Al Chou wrote:
>>Have we considered a design for the general derivative case (i.e. for
>>UnivariateRealFunction objects)? I was thinking about a
>>Differentiable interface that either extends from URF or is a base
>>interface. It would have a single derivative method with a URF return
>>value.
>>
>>Specialized URF types, like PolynomialFunction, could implement and
>>general derivative method and could provide their own specialized
>>derivative methods. Much like java.util.List with iterator and
>>listIterator.
>>
>>With this approach, the derivative impl for PolynomialFunction could
>>be:
>>
>>public PolynomialFunction polynomialDerivative() {
>> return new PolynomialFunction(differentiate(coefficients));
>>}
>>
>>public UnivariateRealFunction derivative() {
>> return polynomialDerivative();
>>}
>>
I like this. If there are no objections, I will make these changes to
Polynomial and add DURF extending URF (unless others feel that a base
interface would be better??)
I have a couple more questions on this, actually for URF in general:
1. Should we throw MathException, IllegalArgumentException or some new
exception if value() is invoked with an argument outside of the domain of
the function? I would expect function implementations (including
derivatives) to be able to distinguish convergence / computation problems
from bad arguments and my inclination is to add something like
DomainException to throw when arguments are not in the domain of the function.
2. Should URF provide information about the domain of the function? Two
possibilites come to mind: (a) a boolean isTotal() property that just
determines whether the domain = R; and/or (b) a boolean isDefined(double)
method that determines whether or not the argument is in the domain of the
function. I think that it is reasonable to expect all implementations to
provide these; though (b) might be a challenge for some.
>
> That seems pretty reasonable. Should we at least briefly explore what
> multivariable differentiation would look like and see if that makes it clearer
> what it should look like with a single variable?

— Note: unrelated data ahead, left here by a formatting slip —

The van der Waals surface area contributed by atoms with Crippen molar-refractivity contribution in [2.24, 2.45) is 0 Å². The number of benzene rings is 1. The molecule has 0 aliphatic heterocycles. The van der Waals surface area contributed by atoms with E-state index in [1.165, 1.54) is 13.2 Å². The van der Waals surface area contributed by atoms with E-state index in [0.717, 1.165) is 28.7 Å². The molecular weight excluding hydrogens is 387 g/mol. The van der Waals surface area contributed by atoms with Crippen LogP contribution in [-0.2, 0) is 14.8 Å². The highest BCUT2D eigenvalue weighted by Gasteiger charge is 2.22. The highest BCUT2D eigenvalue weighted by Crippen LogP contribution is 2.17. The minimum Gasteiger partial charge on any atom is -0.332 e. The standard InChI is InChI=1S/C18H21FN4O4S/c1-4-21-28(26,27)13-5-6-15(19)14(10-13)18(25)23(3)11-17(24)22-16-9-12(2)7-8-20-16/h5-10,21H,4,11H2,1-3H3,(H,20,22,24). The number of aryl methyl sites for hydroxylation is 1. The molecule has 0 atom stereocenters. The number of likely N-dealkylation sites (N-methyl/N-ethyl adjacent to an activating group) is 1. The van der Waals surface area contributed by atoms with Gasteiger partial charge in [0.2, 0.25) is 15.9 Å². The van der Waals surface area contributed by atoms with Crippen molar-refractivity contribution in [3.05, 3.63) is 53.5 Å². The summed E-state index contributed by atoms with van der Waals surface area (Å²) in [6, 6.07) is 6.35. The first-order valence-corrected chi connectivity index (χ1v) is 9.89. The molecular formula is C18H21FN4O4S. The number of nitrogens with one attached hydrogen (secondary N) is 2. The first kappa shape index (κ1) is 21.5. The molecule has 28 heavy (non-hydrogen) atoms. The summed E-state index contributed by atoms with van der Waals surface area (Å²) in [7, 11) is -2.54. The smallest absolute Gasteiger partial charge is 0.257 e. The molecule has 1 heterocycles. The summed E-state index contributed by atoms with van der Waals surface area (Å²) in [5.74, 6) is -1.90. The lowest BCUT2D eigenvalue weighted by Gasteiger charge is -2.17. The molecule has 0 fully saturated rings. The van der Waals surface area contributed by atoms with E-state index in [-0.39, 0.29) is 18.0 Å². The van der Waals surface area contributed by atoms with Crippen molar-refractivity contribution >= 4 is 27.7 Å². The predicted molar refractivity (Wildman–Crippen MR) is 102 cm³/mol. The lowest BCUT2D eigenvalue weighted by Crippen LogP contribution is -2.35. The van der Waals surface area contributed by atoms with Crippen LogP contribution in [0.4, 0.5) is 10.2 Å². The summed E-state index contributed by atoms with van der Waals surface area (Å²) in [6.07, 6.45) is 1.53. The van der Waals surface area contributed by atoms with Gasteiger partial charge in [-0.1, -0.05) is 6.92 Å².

>
> For instance, a UnivariateRealFunction can be considered a special case of a
> ScalarRealFunction (I thought about writing MultivariateRealFunction there, but
> semantically it seems wrong to call Univariate... a special case of
> Multivariate...). For a RealFunction of n variables, the quintessential
> derivatives are the first partial derivatives with respect to each of the n
> variables, from which the gradient and other deloperatorbased vector
> functions spring. For second derivatives we quickly generate the matrix of all
> mixed partial derivatives.
>
> Where is this leading? I guess one direction might be an interface containing
> a differentiate() method that calculates a first derivative, which in n
> dimensions would require the user to specify which of the n variables to
> differentiate with respect to, but in one dimension would not, for obvious
> reasons. So I guess the Brent's suggestion holds, and the generalization to
> more dimensions would be
>
> public ScalarRealFunction derivative(Variable x) {
> // implementation of first derivative with respect to x
> }
>
> I don't care to tackle vector functions of any number of variables at the
> moment. <g>
>
>
I think that things change fundamentally when you consider the
multivariate case  even for scalar functions. The "derivative" becomes
the Jacobian matrix.
I agree that it is a good idea to think about these things now; but I
guess my feeling is that things will get matrix / transformation oriented
when we start representing differentiable transformations and I don't
think it is a good idea to start by modeling univariate real functions as
1x1 transformations. Of course, we can always add a
"DifferentiableTransformation" interface that DURFs could implement by
returning 1x1 Jacobians ;)
I think it will be best for us to follow the timehonored tradition of
treating R>R functions specially, exploiting the nice closure property
that the derivative of a realvalued real function is another R>R
function. Good idea to raise this now, though.
Phil

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